Saturday, January 29, 2005

Did I mention?

How dull it's been here lately. I've got a bike, crusty with all that crap that comes off the road in January (you know, the salt & grime they put down here to keep the ice at bay) in the garage, thinking about going rusty. I woke up this morning thinking about being sick, then I realised it was Saturday and quickly got better. Still not quite right but I don't intend to do a lot. Arsenal are playing later and I'm getting nervous about that. Might tune into arsenalmuse to see what he thinks of the current situation (Championship gone, defence a bit ropey). Need to do a bit of DIY, since the kitchen I put in last April still needs finishing off (what can I tell you, I'm a writer not a builder). Thought I'd do a quick blog instead. More later.

Thursday, January 27, 2005

Time - a poem

This poem sort of goes with my last blog:


I waste the lost hours
playing games—in the fun
of distant worlds, and words framed
from disappointment, another hour ticks by.

My disease is framed, in a circle.
Two remote hands edge, a semaphore
to the knowing, ever closer,
now nearer now far apart.

My daughter cannot tell the time.
Cannot tell it, it doesn’t matter to her
that things divide into other things,
and then dissolve.

It doesn’t matter to her that photographs
are lost, and with them memories
as if it wasn’t all contained
eternally, as if the brain had failed.

Is it an element then? Or an arbitrary
division of the moment, of anticipation
over before indulgence. Time;
convenience or torture,

dragging us onwards, admonishing,
with the wagging finger of electronics
or the old Grandfather,
monotonous, severe,

an heirloom of the family,
that ticks over arguments
and the door that closes
for the last time.

Defining moments

Dismal day here in Suffolk, raining, grey, that shivery kind of cold weather that gets in your bones, nose, everywhere and makes you remember the hot days of summer. One in particular I recall, driving down to Bev's parents' place in Abingdon. Get there, sticky in the car but although its only a little Skoda Bev made sure it had air con when we bought it (I was, I admit, sceptical about the need), so the journey with the kids was pleasant enough.

Anyway, stepped out of the car and blam, even hotter in Oxfordshire than it was in Suffolk! Walked through to the garden, and they have a long, long lawn, I can see it now, in my mind, can feel the sun, hear the kids running along after me, happy to be released, looking for a ball to kick, a cat to play with, or just run, run up and down the lawn until one of them falls over, laughing and the other one collapses giggling on top.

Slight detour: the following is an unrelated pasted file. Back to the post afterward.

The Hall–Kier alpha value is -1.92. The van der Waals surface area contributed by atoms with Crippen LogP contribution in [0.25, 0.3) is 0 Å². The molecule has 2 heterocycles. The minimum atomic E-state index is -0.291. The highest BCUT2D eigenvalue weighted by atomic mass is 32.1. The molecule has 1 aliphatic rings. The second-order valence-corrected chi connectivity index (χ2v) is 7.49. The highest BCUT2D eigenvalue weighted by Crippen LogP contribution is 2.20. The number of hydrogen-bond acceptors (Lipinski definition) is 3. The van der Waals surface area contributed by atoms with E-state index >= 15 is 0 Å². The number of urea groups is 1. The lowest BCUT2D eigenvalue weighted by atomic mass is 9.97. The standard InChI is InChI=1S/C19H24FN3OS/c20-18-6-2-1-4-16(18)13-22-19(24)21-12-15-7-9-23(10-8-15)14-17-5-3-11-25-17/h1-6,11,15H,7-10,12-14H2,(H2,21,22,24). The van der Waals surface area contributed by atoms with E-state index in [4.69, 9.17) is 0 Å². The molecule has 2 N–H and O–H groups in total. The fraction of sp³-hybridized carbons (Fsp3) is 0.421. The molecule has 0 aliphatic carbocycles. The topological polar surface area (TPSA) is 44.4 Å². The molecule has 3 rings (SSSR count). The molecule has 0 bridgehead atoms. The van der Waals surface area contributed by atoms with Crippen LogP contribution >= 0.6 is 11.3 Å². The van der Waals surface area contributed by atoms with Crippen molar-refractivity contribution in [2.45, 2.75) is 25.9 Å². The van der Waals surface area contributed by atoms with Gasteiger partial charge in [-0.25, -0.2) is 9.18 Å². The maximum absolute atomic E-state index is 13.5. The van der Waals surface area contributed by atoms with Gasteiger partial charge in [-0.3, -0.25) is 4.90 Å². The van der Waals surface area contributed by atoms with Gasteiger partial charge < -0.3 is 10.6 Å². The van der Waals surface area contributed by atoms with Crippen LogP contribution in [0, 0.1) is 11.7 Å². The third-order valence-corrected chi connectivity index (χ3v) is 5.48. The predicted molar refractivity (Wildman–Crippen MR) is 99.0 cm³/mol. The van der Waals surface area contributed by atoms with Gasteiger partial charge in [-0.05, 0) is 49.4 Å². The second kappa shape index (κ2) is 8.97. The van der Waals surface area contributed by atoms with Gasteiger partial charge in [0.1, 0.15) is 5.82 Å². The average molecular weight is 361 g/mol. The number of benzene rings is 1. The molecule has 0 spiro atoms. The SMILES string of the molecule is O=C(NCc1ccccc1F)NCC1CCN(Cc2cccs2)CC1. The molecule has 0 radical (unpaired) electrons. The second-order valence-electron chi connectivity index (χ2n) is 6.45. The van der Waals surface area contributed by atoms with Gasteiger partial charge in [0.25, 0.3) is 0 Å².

What does this all mean?

Imagination, that's what it all means, and memory, the ability of the human mind to hold everything inside, through a jumble (I use the word loosely, clearly it isn't) of neural pathways and biochemical reactions (OK, OK, so I've got a degree in Biology) and recall any feeling, any picture from the mind's eye, in an instant. Why? To give pleasure, to reinforce, to remind ourselves that the world is on the whole a wonderful place full of experiences, tastes, feelings, colour, light, degrees of heat and that everything is to be savoured and relished. Who knows, it may even be true that we come back again and again to experience it all over. If we choose to do that, it can't be all bad, can it? So, throw some more rain down at me, I love the contrasts in life, don't you?

Tuesday, January 25, 2005

Winter warmer

We're in the middle of an English winter, one of the 'modern' ones, i.e. not much snow, lots of rain, gales, some icy nights; a bit of everything. Kids are happy with a few snowflakes swirling about for a couple of hours. Older people are not impressed - what happened to 6 foot snowdrifts, cracked pipes and toboggans? If it's global warming then we have something to worry about. If it's just normal climate change (into or out of the next ice age) then I s'pose we can put up with it. Remember the winter of '63, so my Dad says. Oh yeh, I remember it (the year we thrashed our sledges down Kite Hill on Hampstead Heath). Later I learnt how Sylvia Plath was so depressed she put her head in the gas oven (not far away from us, she was living in Primrose Hill at the time).